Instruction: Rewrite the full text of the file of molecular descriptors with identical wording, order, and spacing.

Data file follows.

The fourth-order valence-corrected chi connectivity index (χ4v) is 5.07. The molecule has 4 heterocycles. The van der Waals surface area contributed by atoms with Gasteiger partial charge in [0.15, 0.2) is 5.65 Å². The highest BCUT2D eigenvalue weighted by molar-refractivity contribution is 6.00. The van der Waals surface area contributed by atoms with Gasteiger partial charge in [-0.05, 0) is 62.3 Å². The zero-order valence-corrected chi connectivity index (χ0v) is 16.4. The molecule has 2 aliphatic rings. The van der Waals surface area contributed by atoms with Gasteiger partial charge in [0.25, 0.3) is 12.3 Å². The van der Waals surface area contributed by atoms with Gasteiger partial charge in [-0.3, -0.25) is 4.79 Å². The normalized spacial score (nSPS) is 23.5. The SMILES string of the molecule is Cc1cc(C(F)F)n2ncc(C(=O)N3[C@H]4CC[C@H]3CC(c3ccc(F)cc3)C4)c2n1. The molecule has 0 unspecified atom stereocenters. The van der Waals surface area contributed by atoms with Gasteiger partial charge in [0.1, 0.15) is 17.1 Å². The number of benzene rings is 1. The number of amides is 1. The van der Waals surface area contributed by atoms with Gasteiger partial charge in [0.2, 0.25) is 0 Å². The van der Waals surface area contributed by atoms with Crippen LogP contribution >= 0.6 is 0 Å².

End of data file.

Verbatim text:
The fourth-order valence-corrected chi connectivity index (χ4v) is 5.07. The molecule has 4 heterocycles. The van der Waals surface area contributed by atoms with Gasteiger partial charge in [0.15, 0.2) is 5.65 Å². The highest BCUT2D eigenvalue weighted by molar-refractivity contribution is 6.00. The van der Waals surface area contributed by atoms with Gasteiger partial charge in [-0.05, 0) is 62.3 Å². The zero-order valence-corrected chi connectivity index (χ0v) is 16.4. The molecule has 2 aliphatic rings. The van der Waals surface area contributed by atoms with Gasteiger partial charge in [0.25, 0.3) is 12.3 Å². The van der Waals surface area contributed by atoms with Gasteiger partial charge in [-0.3, -0.25) is 4.79 Å². The normalized spacial score (nSPS) is 23.5. The SMILES string of the molecule is Cc1cc(C(F)F)n2ncc(C(=O)N3[C@H]4CC[C@H]3CC(c3ccc(F)cc3)C4)c2n1. The molecule has 0 unspecified atom stereocenters. The van der Waals surface area contributed by atoms with Gasteiger partial charge in [0.1, 0.15) is 17.1 Å². The number of benzene rings is 1. The number of amides is 1. The van der Waals surface area contributed by atoms with Gasteiger partial charge in [0.2, 0.25) is 0 Å². The van der Waals surface area contributed by atoms with Crippen LogP contribution >= 0.6 is 0 Å².